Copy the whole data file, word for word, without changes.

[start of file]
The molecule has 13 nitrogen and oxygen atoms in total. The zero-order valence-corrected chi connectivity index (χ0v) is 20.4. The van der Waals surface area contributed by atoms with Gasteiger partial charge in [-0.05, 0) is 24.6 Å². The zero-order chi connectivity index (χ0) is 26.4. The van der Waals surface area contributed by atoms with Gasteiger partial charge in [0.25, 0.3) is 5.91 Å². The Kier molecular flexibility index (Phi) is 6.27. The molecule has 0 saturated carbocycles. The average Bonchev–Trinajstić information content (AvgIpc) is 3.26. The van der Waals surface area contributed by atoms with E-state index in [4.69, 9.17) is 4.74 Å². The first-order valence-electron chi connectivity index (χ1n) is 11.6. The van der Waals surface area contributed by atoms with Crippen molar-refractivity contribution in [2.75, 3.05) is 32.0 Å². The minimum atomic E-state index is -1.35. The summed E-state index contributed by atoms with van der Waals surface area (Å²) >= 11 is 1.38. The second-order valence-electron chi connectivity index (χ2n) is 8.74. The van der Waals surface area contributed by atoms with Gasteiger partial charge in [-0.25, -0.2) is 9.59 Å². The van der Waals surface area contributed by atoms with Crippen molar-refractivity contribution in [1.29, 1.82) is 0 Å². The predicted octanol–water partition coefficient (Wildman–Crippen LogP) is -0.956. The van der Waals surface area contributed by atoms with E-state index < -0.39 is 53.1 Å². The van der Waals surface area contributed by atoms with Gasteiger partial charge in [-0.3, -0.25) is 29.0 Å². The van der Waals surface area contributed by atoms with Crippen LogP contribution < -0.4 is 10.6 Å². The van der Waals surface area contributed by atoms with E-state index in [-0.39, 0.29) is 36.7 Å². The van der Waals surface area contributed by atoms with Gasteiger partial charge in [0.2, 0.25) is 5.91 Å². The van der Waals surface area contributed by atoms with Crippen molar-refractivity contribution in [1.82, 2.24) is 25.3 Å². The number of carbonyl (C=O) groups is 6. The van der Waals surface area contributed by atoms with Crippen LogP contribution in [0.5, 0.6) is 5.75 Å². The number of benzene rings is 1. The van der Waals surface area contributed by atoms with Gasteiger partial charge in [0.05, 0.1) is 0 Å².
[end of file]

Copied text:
The molecule has 13 nitrogen and oxygen atoms in total. The zero-order valence-corrected chi connectivity index (χ0v) is 20.4. The van der Waals surface area contributed by atoms with Gasteiger partial charge in [-0.05, 0) is 24.6 Å². The zero-order chi connectivity index (χ0) is 26.4. The van der Waals surface area contributed by atoms with Gasteiger partial charge in [0.25, 0.3) is 5.91 Å². The Kier molecular flexibility index (Phi) is 6.27. The molecule has 0 saturated carbocycles. The average Bonchev–Trinajstić information content (AvgIpc) is 3.26. The van der Waals surface area contributed by atoms with E-state index in [4.69, 9.17) is 4.74 Å². The first-order valence-electron chi connectivity index (χ1n) is 11.6. The van der Waals surface area contributed by atoms with Crippen molar-refractivity contribution in [2.75, 3.05) is 32.0 Å². The minimum atomic E-state index is -1.35. The summed E-state index contributed by atoms with van der Waals surface area (Å²) >= 11 is 1.38. The second-order valence-electron chi connectivity index (χ2n) is 8.74. The van der Waals surface area contributed by atoms with Gasteiger partial charge in [-0.25, -0.2) is 9.59 Å². The van der Waals surface area contributed by atoms with Crippen molar-refractivity contribution in [1.29, 1.82) is 0 Å². The predicted octanol–water partition coefficient (Wildman–Crippen LogP) is -0.956. The van der Waals surface area contributed by atoms with E-state index < -0.39 is 53.1 Å². The van der Waals surface area contributed by atoms with Gasteiger partial charge in [-0.3, -0.25) is 29.0 Å². The van der Waals surface area contributed by atoms with Crippen LogP contribution < -0.4 is 10.6 Å². The van der Waals surface area contributed by atoms with E-state index in [-0.39, 0.29) is 36.7 Å². The van der Waals surface area contributed by atoms with Gasteiger partial charge in [0.2, 0.25) is 5.91 Å². The van der Waals surface area contributed by atoms with Crippen molar-refractivity contribution in [1.82, 2.24) is 25.3 Å². The number of carbonyl (C=O) groups is 6. The van der Waals surface area contributed by atoms with Crippen LogP contribution in [0.5, 0.6) is 5.75 Å². The number of benzene rings is 1. The van der Waals surface area contributed by atoms with Gasteiger partial charge in [0.05, 0.1) is 0 Å².